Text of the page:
Friday 6 May 2022

The Shadow Child by Rachel Hancox BLOG TOUR #TheShadowChild #RachelHancox @centurybooksuk @PenguinUKBooks @RandomTTours #BookExtract


Eighteen-year-old Emma has loving parents and a promising future ahead of her.

So why, one morning, does she leave home without a trace?

Her parents, Cath and Jim, are devastated. They have no idea why Emma left, where she is - or even whether she is still alive.

A year later, Cath and Jim are still tormented by the unanswered questions Emma left behind, and clinging desperately to the hope of finding her.

Meanwhile, tantalisingly close to home, Emma is also struggling with her new existence - and with the trauma that shattered her life.

For all of them, reconciliation seems an impossible dream. Does the way forward lie in facing up to the secrets of the past - secrets that have been hidden for years?

Secrets that have the power to heal them, or to destroy their family forever ...

The Shadow Child by Rachel Hancox was published on 14 April by Century / Penguin.
As part of this #RandomThingsTours Blog Tour, I am delighted to share an extract from the book with you today. 

Extract from The Shadow Child by Rachel Hancox

Intro: The Shadow Child tells the story of a family who have been split apart by tragedy. Eighteen-year-old Emma has run away from home, leaving her parents bereft and bewildered – and their grief is all the greater because this is not the first loss they have suffered. The novel opens with a flashback to Emma’s childhood, which provides the first inkling of the shadow that hangs over all their lives.  

Emma is sitting at the kitchen table, paper and crayons scattered around her. She’s just turned four, and she’s done a lot of drawing recently: her pencil grip, they were told at her last health check, is well advanced for her age. And her imagination, Cath thinks. Her pictures tell stories, and if you catch her at the right moment she’ll share them with you, spilling them out in a tumble of sentences that Cath finds utterly irresistible.

‘Are you busy, Em?’ she asks, as she comes into the kitchen. ‘Busy drawing?’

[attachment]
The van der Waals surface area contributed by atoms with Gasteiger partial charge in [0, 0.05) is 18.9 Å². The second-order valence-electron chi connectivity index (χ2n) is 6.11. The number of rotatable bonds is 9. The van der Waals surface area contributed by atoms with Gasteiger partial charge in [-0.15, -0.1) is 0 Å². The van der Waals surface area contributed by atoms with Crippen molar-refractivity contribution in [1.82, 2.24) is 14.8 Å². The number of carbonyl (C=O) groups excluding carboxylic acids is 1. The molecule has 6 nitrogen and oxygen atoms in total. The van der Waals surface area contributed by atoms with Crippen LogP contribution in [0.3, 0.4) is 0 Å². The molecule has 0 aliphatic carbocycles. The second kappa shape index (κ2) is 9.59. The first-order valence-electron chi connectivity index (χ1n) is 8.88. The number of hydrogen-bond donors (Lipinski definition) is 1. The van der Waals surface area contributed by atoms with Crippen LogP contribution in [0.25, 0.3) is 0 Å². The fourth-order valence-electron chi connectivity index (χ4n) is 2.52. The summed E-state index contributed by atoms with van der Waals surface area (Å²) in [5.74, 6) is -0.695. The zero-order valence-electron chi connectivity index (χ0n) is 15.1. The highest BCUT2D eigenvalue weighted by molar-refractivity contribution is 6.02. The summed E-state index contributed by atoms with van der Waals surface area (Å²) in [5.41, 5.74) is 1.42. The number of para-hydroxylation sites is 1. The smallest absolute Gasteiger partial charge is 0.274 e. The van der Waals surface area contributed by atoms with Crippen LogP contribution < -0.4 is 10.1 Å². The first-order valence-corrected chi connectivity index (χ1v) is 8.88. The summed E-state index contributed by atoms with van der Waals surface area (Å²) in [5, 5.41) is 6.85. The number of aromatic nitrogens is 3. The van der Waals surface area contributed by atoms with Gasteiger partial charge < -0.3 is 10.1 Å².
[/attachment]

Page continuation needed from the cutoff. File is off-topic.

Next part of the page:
‘Yes,’ she says. 
Nothing more for a moment or two: Emma’s hand hovers over the selection of coloured pencils, pouncing eventually on the pink one. ‘I’m drawing me.’

Her favourite subject, Cath thinks, smiling. Emma’s self-portraits have evolved, recently, from round faces with four sticks coming out of them: they have acquired bodies, and clumped hands like bunches of grapes. This one has eyes, mouth, ears and hair. 

‘Lovely,’ she says. ‘How pretty you look.’
Emma halts for a moment, looking down at herself.
‘I’ve got a blue stripey dress on,’ she announces. 

She reaches for a blue pencil and draws three fat lines down the square body, then sits back, satisfied. It’s curious, Cath thinks, the relationship between representation and reality. The dress Emma’s wearing is pale blue, with stripes much narrower than those fat pencil streaks, but even so, she recognises the picture as an image of her, and of the dress. It’s fascinating, watching all this emerge.

‘Have you got a shadow, Mummy?’ Emma asks suddenly.
‘Yes, of course,’ Cath says. ‘Everyone has a shadow.’
‘Have you brought it inside? Cos Mary says you only have a shadow outside, not inside.’
‘Well.’ Cath considers. Contradicting Mary, doyenne of the nursery class, is risky. ‘Your shadow is strongest when the sun’s shining. But if there’s a bright light inside, you can have a shadow there too.’ 

Emma puts down her pencil and looks at her mother, a quaintly adult expression on her face. ‘So what is a shadow, azzackly?’ she asks. ‘How does the sun make it?’
‘You make it,’ Cath says. ‘You make it by blocking out the sun. Your shadow is the place which the sun can’t get to because you’re in the way.’ 
‘Why do you stop the sun shining on your shadow?’ Emma asks. ‘That’s not very nice of you.’
Cath smiles. ‘You can’t help it, darling. You do it just by being there. The light can’t get through you, you see.’ 

She pauses, looking at her daughter’s frowning face. ‘The shadow doesn’t mind. You can only see your shadow when you’re there to block the light, so it doesn’t mind.’ That’s rather a flight of fancy, she thinks, but a harmless one. 
Emma considers this. ‘Your shadow always lies down,’ she says. ‘Does it lie down cos it’s got no sun?’
‘Well – actually it doesn’t always lie down,’ Cath says. ‘Only when the ground’s flat. If you stand near a wall, your shadow stands up.’
Emma dismisses this. ‘I stand up, and my shadow lies down,’ she says, ‘shadows nyooshally lie down,’ and she picks up a black crayon and starts drawing another version of herself, lying on its side beside the pink version in the blue dress.  

Cath watches her fingers, her sweet chubby fingers, meticulously copying the outline of her dress, and then filling it in – a surprise – with blue stripes. 

‘This is me, and this is my shadow,’ Emma announces when she’s finished. ‘My shadow’s called Rose, and she’s got a blue stripey dress on too.’ 

RACHEL HANCOX read Medicine and Social and Political Science at Cambridge, qualified as a doctor three months after getting married, and has juggled her family, her career and a passion for writing ever since.

She worked in Paediatrics and Public Health for twenty years, writing short stories alongside NHS policy reports, and drafting novels during successive bouts of maternity leave. 

Rachel has five children, three dogs and a cat. She lives in Oxford with her husband and youngest children

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